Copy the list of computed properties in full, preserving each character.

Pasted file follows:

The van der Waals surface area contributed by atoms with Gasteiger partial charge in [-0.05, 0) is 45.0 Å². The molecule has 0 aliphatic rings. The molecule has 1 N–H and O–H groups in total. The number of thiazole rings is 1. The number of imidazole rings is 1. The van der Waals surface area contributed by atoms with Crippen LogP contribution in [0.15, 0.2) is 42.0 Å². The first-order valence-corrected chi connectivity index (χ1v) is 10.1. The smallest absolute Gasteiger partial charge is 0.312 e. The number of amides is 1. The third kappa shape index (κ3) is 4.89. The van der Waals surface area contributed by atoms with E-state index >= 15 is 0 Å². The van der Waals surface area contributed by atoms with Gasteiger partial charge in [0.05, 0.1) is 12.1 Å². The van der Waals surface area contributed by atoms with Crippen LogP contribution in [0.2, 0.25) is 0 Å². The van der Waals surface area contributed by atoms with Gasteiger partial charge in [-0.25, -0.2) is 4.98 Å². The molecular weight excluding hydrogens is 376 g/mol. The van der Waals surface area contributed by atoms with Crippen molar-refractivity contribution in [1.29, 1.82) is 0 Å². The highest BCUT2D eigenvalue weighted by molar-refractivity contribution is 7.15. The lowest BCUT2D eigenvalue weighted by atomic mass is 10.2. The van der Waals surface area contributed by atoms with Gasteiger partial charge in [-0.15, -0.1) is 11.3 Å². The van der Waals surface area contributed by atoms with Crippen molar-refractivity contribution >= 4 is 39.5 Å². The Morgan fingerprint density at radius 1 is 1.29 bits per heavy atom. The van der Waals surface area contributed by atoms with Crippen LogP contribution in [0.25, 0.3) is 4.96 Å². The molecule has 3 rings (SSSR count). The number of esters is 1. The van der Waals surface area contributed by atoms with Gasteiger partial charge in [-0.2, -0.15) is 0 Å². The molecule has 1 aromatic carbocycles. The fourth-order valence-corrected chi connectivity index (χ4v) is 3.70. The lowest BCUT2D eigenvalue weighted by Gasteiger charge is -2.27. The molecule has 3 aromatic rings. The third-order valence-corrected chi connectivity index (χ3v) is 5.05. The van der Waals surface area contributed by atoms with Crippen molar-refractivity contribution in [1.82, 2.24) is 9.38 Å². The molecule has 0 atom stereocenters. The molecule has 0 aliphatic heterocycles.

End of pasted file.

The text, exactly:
The van der Waals surface area contributed by atoms with Gasteiger partial charge in [-0.05, 0) is 45.0 Å². The molecule has 0 aliphatic rings. The molecule has 1 N–H and O–H groups in total. The number of thiazole rings is 1. The number of imidazole rings is 1. The van der Waals surface area contributed by atoms with Crippen LogP contribution in [0.15, 0.2) is 42.0 Å². The first-order valence-corrected chi connectivity index (χ1v) is 10.1. The smallest absolute Gasteiger partial charge is 0.312 e. The number of amides is 1. The third kappa shape index (κ3) is 4.89. The van der Waals surface area contributed by atoms with E-state index >= 15 is 0 Å². The van der Waals surface area contributed by atoms with Gasteiger partial charge in [0.05, 0.1) is 12.1 Å². The van der Waals surface area contributed by atoms with Crippen LogP contribution in [0.2, 0.25) is 0 Å². The van der Waals surface area contributed by atoms with Gasteiger partial charge in [-0.25, -0.2) is 4.98 Å². The molecular weight excluding hydrogens is 376 g/mol. The van der Waals surface area contributed by atoms with Crippen molar-refractivity contribution in [1.29, 1.82) is 0 Å². The highest BCUT2D eigenvalue weighted by molar-refractivity contribution is 7.15. The lowest BCUT2D eigenvalue weighted by atomic mass is 10.2. The van der Waals surface area contributed by atoms with Gasteiger partial charge in [-0.15, -0.1) is 11.3 Å². The van der Waals surface area contributed by atoms with Crippen molar-refractivity contribution >= 4 is 39.5 Å². The Morgan fingerprint density at radius 1 is 1.29 bits per heavy atom. The van der Waals surface area contributed by atoms with Crippen LogP contribution in [0.25, 0.3) is 4.96 Å². The molecule has 3 rings (SSSR count). The number of esters is 1. The van der Waals surface area contributed by atoms with Gasteiger partial charge in [-0.2, -0.15) is 0 Å². The molecule has 1 aromatic carbocycles. The fourth-order valence-corrected chi connectivity index (χ4v) is 3.70. The lowest BCUT2D eigenvalue weighted by Gasteiger charge is -2.27. The molecule has 3 aromatic rings. The third-order valence-corrected chi connectivity index (χ3v) is 5.05. The van der Waals surface area contributed by atoms with Crippen molar-refractivity contribution in [1.82, 2.24) is 9.38 Å². The molecule has 0 atom stereocenters. The molecule has 0 aliphatic heterocycles.